G.F. Savage-Armstrong's Ballads of Down

By Falconer, Gavin | Scottish Cultural Review of Language and Literature, January 1, 2013 | Go to article overview

G.F. Savage-Armstrong's Ballads of Down


Falconer, Gavin, Scottish Cultural Review of Language and Literature


G.F. Savage-Armstrong, depicted in Plate l,2 a minor Victorian writer and near miss as Poet Laureate, published Ballads of Down in 1901. This paper situates the collection in its social and political context, examines its relationship with previous exponents' work, analyses its use of Scots, and attempts a critical reappraisal of an unjustly neglected Irish poet.

Keywords: Savage-Armstrong, Anglo-Irish, Scots, Ulster, Ulster Scots, Victorian.

George Francis Armstrong was bom on 5 May 1845, either in County Down {Dictionary of Ulster Biography) or in County Dublin (S. Shannon Millin, introduction to Poems National and International). His father, Edmund, was of distant Liddesdale reiver stock, while his mother, Jane, the daughter of an Anglican cleric, hailed from the ancient Savage family, described by Stevenson (1920: 19) as having been at one time "by far the most powerful of the Anglo-Norman families in Down". Paul (1894: 180) comments that "From close family connection with both the northern and midland counties of Ireland, he is in all respects, perhaps, an 'Anglo-Irishman'". Apart from the hub of empire in London and Queen's College Cork, at which he was Professor of English Literature from 1870 until shortly before his death, Armstrong had two important personal foci in his life: the southern Ards Peninsula in County Down; and the area around the Dublin-Wicklow border in what during the Middle Ages had been the English Pale. By "all respects", Paul may have been referring to the fact that Ards and Wicklow were respectively settled by Lowland Scots and English incomers, something still discernible today in their surnames, their brand of Protestantism and their vernacular.

That Armstrong's experience was somewhat different from the norm is evidenced by the fact that, in 1890, following the death of a maternal uncle, he became known as "Savage-Armstrong", having assumed the additional surname by deed poll as representative of his grandfather.3 In the years after his death, the overlapping identities that might be inferred from his double-barrelled name and the three focal points of his life were called into question by violent political change. Following cross-party agreement in Northern Ireland, efforts have recently been made, in a spirit of reconciliation, to give apposite recognition to the once unremarkable "North/South" and "East/West" relationships that Savage-Armstrong typifies. The last few years have also seen the digitisation of many of his works and their being made readily available for the first time in decades, either as downloads from Net-based archives or as on-demand reprints. One might argue that the time is now ripe for a fresh critical look at his poetry.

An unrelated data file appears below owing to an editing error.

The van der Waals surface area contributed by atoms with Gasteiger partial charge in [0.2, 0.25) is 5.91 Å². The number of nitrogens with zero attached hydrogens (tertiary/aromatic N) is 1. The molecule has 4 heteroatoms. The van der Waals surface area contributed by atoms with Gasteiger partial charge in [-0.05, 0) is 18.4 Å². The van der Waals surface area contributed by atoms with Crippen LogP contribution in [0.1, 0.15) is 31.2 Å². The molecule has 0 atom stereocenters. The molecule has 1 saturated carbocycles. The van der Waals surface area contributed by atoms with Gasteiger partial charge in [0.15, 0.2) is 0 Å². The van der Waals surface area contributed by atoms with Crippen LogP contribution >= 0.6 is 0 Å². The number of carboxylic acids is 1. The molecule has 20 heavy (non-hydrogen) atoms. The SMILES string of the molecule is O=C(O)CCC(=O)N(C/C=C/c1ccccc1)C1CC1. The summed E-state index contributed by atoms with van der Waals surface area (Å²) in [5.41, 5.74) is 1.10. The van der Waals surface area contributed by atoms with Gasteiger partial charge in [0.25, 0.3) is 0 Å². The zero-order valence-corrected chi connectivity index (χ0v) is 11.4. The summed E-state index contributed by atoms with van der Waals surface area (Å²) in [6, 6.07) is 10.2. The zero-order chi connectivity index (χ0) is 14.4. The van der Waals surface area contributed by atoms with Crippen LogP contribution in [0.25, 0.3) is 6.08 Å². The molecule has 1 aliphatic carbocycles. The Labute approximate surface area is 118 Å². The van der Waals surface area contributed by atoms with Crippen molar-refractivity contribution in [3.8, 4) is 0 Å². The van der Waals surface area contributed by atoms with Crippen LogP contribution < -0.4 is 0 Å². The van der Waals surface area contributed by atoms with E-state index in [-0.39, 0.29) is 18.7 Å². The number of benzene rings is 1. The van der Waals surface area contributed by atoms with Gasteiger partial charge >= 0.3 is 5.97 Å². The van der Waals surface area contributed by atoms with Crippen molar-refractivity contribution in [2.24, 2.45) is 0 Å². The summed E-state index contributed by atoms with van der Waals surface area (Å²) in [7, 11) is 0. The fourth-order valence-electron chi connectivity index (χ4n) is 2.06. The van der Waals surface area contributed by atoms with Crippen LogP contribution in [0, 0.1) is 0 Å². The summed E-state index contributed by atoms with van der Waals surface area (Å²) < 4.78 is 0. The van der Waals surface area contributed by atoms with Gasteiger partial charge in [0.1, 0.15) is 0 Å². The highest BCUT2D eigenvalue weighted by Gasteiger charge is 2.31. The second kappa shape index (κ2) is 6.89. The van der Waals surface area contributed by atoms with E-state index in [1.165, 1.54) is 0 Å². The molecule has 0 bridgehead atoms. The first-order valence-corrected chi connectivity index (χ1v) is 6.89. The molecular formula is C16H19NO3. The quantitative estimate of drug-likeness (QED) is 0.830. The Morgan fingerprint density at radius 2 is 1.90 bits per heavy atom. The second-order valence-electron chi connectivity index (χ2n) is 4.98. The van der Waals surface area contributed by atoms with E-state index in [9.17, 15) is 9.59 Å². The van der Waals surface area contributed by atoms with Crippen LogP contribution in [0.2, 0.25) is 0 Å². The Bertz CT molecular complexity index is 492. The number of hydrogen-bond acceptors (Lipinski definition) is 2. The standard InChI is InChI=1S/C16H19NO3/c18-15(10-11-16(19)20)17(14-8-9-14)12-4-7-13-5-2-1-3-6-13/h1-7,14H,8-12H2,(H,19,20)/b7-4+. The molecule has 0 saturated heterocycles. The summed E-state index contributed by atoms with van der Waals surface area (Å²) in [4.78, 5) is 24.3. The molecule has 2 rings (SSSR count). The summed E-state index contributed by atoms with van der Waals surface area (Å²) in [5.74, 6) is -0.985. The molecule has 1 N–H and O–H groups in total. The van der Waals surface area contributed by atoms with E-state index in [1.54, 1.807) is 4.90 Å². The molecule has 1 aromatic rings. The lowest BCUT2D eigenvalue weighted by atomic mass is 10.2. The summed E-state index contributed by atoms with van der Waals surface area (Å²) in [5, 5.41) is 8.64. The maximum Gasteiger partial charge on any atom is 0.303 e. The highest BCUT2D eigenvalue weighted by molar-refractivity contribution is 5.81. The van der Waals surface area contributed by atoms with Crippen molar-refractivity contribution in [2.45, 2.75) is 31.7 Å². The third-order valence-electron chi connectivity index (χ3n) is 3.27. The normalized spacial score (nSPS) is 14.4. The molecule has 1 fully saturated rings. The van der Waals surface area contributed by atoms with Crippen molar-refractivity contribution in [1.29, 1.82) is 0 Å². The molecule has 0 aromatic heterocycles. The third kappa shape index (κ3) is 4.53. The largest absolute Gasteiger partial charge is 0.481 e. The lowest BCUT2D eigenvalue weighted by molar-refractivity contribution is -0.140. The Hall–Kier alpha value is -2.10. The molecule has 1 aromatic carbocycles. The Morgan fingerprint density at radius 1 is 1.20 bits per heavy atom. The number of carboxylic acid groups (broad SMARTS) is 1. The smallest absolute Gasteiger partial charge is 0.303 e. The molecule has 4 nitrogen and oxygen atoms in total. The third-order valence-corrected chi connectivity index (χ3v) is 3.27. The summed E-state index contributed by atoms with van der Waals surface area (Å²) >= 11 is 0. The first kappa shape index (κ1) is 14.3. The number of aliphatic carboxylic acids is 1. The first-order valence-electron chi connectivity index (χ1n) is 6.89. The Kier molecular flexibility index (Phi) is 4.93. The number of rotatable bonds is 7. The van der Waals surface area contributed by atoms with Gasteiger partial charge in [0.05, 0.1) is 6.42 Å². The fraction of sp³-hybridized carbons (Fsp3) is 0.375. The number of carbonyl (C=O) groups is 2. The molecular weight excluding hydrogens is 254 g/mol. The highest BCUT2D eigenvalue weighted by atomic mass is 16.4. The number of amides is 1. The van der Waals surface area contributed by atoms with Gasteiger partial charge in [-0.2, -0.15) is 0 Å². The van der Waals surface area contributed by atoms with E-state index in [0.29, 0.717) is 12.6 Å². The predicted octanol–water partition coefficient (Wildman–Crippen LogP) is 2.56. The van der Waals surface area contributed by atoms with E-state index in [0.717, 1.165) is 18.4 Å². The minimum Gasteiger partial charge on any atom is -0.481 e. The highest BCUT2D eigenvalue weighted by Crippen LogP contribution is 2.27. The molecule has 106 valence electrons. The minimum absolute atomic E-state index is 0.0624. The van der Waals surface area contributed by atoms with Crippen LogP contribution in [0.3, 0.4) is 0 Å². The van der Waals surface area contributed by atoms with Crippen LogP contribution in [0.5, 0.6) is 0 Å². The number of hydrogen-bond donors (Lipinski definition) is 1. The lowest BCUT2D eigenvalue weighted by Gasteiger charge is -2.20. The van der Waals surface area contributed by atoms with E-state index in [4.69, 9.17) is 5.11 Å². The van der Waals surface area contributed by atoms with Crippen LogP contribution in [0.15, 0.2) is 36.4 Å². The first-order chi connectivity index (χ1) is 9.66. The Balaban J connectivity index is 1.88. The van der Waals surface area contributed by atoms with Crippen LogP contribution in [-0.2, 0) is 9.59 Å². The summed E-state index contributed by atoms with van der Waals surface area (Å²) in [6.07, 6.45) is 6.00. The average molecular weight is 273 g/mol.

As a boy Savage-Armstrong was much in the shadow of his elder brother, Edmund, an illustrious predecessor as President of the Philosophical Society at Trinity College, Dublin. Chronically ill with tuberculosis, like many in his position Edmund achieved an intellect and maturity beyond his years. His literary criticism of Edgar Allan Poe is strongly judgmental of the brilliant American poet and shortstory writer, who, as the Irishman saw it, destroyed his God-given gift of relative health in a life of dissipation. After Edmund died at the tragically young age of twenty-three, his poems, letters and essays were edited for publication in separate volumes by his brother.

Nor was that the only familial inspiration. Stories of Wicklow is a pæan to the immediate surroundings of his boyhood, while Ballads of Down, dedicated "to the memory of my mother", does the same for the Ards Peninsula. Savage-Armstrong also published on the genealogical history of his mother's family. Finally, his 1888 satire Mephistopheles in Broadcloth appears to have been prompted to some degree by an essay of his brother on "The Character of Mephistopheles" (Essays and Sketches: 182-207).

The poet's oeuvre can be readily divided into thematic areas: religious and philosophical works (The Tragedy of Israel, One in the Infinite)', volumes inspired by places known to him through association or travel (Ugone; A Garland from Greece', Stories of Wicklow', Mephistopheles in Broadcloth', Ballads of Down)', and patriotic odes (Victoria Regina et Imperatrix; Queen-Empress and Empire', Our Queen', The Crowning of the King). …

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